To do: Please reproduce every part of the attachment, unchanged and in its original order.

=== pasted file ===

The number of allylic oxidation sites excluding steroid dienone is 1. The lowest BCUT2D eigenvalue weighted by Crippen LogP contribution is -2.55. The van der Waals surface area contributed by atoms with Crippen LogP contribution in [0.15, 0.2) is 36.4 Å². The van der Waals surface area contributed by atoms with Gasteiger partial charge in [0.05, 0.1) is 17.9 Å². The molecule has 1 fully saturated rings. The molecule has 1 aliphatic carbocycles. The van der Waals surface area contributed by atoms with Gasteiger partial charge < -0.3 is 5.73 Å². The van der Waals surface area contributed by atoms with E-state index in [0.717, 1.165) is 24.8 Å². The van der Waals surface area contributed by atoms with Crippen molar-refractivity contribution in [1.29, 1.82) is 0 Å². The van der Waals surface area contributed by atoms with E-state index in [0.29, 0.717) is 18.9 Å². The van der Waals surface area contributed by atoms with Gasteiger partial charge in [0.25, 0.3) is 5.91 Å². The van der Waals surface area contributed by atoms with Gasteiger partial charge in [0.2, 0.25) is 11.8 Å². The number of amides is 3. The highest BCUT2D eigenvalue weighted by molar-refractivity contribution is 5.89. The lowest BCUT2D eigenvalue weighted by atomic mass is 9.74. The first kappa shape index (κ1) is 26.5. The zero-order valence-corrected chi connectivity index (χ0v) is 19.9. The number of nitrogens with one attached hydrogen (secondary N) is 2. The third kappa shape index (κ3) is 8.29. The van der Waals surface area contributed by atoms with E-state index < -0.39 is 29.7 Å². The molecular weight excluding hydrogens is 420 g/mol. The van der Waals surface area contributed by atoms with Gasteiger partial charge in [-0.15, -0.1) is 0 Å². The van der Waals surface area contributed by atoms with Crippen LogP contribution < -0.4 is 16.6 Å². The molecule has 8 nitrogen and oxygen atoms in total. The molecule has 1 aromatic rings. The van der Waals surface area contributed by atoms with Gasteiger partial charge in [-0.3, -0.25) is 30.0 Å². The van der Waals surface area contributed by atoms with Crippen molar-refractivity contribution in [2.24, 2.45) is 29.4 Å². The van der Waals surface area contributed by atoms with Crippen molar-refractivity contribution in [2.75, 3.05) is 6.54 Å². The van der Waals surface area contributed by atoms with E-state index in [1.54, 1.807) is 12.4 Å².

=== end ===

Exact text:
The number of allylic oxidation sites excluding steroid dienone is 1. The lowest BCUT2D eigenvalue weighted by Crippen LogP contribution is -2.55. The van der Waals surface area contributed by atoms with Crippen LogP contribution in [0.15, 0.2) is 36.4 Å². The van der Waals surface area contributed by atoms with Gasteiger partial charge in [0.05, 0.1) is 17.9 Å². The molecule has 1 fully saturated rings. The molecule has 1 aliphatic carbocycles. The van der Waals surface area contributed by atoms with Gasteiger partial charge < -0.3 is 5.73 Å². The van der Waals surface area contributed by atoms with E-state index in [0.717, 1.165) is 24.8 Å². The van der Waals surface area contributed by atoms with Crippen molar-refractivity contribution in [1.29, 1.82) is 0 Å². The van der Waals surface area contributed by atoms with E-state index in [0.29, 0.717) is 18.9 Å². The van der Waals surface area contributed by atoms with Gasteiger partial charge in [0.25, 0.3) is 5.91 Å². The van der Waals surface area contributed by atoms with Gasteiger partial charge in [0.2, 0.25) is 11.8 Å². The number of amides is 3. The highest BCUT2D eigenvalue weighted by molar-refractivity contribution is 5.89. The lowest BCUT2D eigenvalue weighted by atomic mass is 9.74. The first kappa shape index (κ1) is 26.5. The zero-order valence-corrected chi connectivity index (χ0v) is 19.9. The number of nitrogens with one attached hydrogen (secondary N) is 2. The third kappa shape index (κ3) is 8.29. The van der Waals surface area contributed by atoms with E-state index < -0.39 is 29.7 Å². The molecular weight excluding hydrogens is 420 g/mol. The van der Waals surface area contributed by atoms with Gasteiger partial charge in [-0.15, -0.1) is 0 Å². The van der Waals surface area contributed by atoms with Crippen LogP contribution < -0.4 is 16.6 Å². The molecule has 8 nitrogen and oxygen atoms in total. The molecule has 1 aromatic rings. The van der Waals surface area contributed by atoms with Gasteiger partial charge in [-0.3, -0.25) is 30.0 Å². The van der Waals surface area contributed by atoms with Crippen molar-refractivity contribution in [2.24, 2.45) is 29.4 Å². The van der Waals surface area contributed by atoms with Crippen molar-refractivity contribution in [2.75, 3.05) is 6.54 Å². The van der Waals surface area contributed by atoms with E-state index in [1.54, 1.807) is 12.4 Å².